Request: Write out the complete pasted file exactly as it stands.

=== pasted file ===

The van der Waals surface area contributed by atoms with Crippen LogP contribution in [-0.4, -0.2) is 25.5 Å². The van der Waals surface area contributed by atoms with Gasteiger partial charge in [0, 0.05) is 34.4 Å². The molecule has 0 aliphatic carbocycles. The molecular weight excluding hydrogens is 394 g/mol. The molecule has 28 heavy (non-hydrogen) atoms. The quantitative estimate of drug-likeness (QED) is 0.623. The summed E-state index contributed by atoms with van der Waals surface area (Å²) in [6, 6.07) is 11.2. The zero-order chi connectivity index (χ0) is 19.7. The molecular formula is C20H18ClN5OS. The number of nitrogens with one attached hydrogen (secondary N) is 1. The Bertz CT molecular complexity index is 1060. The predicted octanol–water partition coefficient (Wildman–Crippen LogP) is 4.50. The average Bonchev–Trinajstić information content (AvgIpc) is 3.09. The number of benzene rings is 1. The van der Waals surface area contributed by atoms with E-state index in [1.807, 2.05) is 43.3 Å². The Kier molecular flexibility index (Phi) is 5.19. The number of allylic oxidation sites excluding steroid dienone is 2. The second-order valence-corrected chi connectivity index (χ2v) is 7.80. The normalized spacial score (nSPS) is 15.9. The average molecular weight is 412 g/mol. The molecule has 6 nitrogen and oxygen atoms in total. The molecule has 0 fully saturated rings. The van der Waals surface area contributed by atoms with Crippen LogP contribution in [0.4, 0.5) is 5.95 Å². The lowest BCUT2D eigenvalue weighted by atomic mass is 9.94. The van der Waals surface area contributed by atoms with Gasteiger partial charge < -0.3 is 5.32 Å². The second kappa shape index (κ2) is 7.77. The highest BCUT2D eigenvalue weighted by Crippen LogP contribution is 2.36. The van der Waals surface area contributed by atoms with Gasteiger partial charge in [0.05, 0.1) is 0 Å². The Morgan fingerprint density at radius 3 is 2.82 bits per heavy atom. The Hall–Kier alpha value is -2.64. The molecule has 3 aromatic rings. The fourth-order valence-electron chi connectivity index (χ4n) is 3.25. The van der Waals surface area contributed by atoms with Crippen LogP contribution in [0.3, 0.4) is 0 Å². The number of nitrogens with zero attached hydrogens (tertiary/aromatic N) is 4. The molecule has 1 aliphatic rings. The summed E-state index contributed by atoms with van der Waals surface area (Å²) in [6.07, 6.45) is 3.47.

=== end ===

The van der Waals surface area contributed by atoms with Crippen LogP contribution in [-0.4, -0.2) is 25.5 Å². The van der Waals surface area contributed by atoms with Gasteiger partial charge in [0, 0.05) is 34.4 Å². The molecule has 0 aliphatic carbocycles. The molecular weight excluding hydrogens is 394 g/mol. The molecule has 28 heavy (non-hydrogen) atoms. The quantitative estimate of drug-likeness (QED) is 0.623. The summed E-state index contributed by atoms with van der Waals surface area (Å²) in [6, 6.07) is 11.2. The zero-order chi connectivity index (χ0) is 19.7. The molecular formula is C20H18ClN5OS. The number of nitrogens with one attached hydrogen (secondary N) is 1. The Bertz CT molecular complexity index is 1060. The predicted octanol–water partition coefficient (Wildman–Crippen LogP) is 4.50. The average Bonchev–Trinajstić information content (AvgIpc) is 3.09. The number of benzene rings is 1. The van der Waals surface area contributed by atoms with E-state index in [1.807, 2.05) is 43.3 Å². The Kier molecular flexibility index (Phi) is 5.19. The number of allylic oxidation sites excluding steroid dienone is 2. The second-order valence-corrected chi connectivity index (χ2v) is 7.80. The normalized spacial score (nSPS) is 15.9. The average molecular weight is 412 g/mol. The molecule has 6 nitrogen and oxygen atoms in total. The molecule has 0 fully saturated rings. The van der Waals surface area contributed by atoms with Crippen LogP contribution in [0.4, 0.5) is 5.95 Å². The lowest BCUT2D eigenvalue weighted by atomic mass is 9.94. The van der Waals surface area contributed by atoms with Gasteiger partial charge < -0.3 is 5.32 Å². The second kappa shape index (κ2) is 7.77. The highest BCUT2D eigenvalue weighted by Crippen LogP contribution is 2.36. The van der Waals surface area contributed by atoms with Gasteiger partial charge in [0.05, 0.1) is 0 Å². The Morgan fingerprint density at radius 3 is 2.82 bits per heavy atom. The Hall–Kier alpha value is -2.64. The molecule has 3 aromatic rings. The fourth-order valence-electron chi connectivity index (χ4n) is 3.25. The van der Waals surface area contributed by atoms with Crippen LogP contribution in [0.3, 0.4) is 0 Å². The number of nitrogens with zero attached hydrogens (tertiary/aromatic N) is 4. The molecule has 1 aliphatic rings. The summed E-state index contributed by atoms with van der Waals surface area (Å²) in [6.07, 6.45) is 3.47.